If your HVAC system is already at least a decade old, you should be ready to replace it in the next 24 months. If your system is relatively new, on the other hand, you should keep it maintained properly. You’ll have to hire an HVAC contractor either way.
Here are the most important considerations to make as you look for the right candidate:
License and Experience
As with most people, one of the biggest investments you’ve probably made in your home is your HVAC system. HVAC contractors in most states are required to get a license, but they can only have one if they’ve had minimum industry experience of five years. Moreover, they need to be insured and bonded as protection for the insurer.
When it comes to experience, longevity by itself makes no guarantee of competence, but it does tell you that the contractor is doing something right. Ask your prospect about being certified by North American Technical Excellence (NATE) or any similar organization. This is added assurance that the contractor’s HVAC knowledge and experience are up-to-date.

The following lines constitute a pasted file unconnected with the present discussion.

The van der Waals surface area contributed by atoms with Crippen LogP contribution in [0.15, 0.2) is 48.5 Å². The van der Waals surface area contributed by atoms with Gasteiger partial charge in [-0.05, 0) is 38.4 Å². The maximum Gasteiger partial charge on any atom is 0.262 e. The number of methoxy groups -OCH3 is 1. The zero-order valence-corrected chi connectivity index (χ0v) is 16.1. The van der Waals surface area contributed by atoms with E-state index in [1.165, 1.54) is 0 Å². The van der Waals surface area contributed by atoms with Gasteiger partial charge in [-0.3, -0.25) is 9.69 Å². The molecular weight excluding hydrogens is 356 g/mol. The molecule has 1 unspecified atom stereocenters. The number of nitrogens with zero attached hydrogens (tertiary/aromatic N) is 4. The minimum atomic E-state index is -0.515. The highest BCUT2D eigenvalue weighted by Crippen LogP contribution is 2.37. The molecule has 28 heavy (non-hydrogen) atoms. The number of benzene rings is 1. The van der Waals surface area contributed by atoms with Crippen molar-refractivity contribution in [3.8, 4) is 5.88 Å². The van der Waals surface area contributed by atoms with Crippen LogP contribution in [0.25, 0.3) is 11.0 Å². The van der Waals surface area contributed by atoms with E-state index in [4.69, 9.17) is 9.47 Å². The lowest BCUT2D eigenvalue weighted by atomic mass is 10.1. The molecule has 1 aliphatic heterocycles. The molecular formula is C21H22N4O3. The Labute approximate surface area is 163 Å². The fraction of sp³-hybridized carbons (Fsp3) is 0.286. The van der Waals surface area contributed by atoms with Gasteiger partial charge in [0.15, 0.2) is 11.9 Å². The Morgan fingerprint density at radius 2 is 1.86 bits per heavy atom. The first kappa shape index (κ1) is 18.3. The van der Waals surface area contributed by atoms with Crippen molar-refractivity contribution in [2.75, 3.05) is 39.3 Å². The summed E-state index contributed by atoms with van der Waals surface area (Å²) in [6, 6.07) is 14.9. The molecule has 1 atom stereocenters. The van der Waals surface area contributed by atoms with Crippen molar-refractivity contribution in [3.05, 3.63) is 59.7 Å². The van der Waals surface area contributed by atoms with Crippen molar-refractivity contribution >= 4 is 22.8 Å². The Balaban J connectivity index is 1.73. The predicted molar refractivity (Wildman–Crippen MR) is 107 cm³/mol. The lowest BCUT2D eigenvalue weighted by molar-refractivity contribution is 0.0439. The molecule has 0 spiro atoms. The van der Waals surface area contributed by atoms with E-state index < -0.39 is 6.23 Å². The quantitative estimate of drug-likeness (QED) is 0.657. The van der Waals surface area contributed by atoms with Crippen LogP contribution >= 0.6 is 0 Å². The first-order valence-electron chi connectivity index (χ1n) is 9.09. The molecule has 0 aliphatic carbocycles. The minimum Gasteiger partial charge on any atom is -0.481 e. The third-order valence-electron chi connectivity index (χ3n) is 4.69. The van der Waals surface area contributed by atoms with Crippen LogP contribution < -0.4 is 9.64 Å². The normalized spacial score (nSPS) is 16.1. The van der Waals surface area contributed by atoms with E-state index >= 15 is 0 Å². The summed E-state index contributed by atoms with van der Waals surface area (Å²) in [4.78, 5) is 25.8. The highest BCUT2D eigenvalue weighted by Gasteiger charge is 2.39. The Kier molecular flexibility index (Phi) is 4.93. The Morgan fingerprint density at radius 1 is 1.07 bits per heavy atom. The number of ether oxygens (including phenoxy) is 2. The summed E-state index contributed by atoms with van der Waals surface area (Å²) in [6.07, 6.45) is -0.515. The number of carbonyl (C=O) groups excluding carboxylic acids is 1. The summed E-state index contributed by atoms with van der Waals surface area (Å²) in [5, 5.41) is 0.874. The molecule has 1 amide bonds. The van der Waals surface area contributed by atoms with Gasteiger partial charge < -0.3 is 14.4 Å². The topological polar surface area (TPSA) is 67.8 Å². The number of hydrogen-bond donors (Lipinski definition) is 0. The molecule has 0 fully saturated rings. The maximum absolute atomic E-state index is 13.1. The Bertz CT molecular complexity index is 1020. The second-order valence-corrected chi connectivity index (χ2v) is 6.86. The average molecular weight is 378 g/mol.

In addition, ask them if they carry the specific brand of your equipment. As you may know, manufacturers are unique, and their equipment requires brand-specific knowledge and training for optimum installation or maintenance.
Assessing Your Home
If you’re thinking of a new installation, the contractor should assess your home thoroughly to determine the best heating and cooling solution. The final recommendation will mainly be based on such factors as the R-value of insulation the number and location of windows, and the square footage of the home. The contractor should also check the duct system for any loose segments, leaks and insulation. At the end of the process, you should ask for a written estimate on paper, and you can use it to compare details like energy efficiency, warranties and costs with other HVAC contractors.
References and Testimonials
Ask for client references and call these people to know more about their experience with the contractor. If the contractor won’t give you any, that’s a red flag. Take time to read comments on popular consumer websites like Angie’s List and HomeAdvisor, and check with the Better Business Bureau. Ask for referrals from those around you – relatives, friends, coworkers, neighbors, and so on. Local trade organizations can also be a good resource.
Rebates and Discounts
Finally, knowing that HVAC system are quite a large expense, don’t forget to shop around for rebates on energy-efficient equipment. It’s always great to have an opportunity to save money, no matter how small the amount.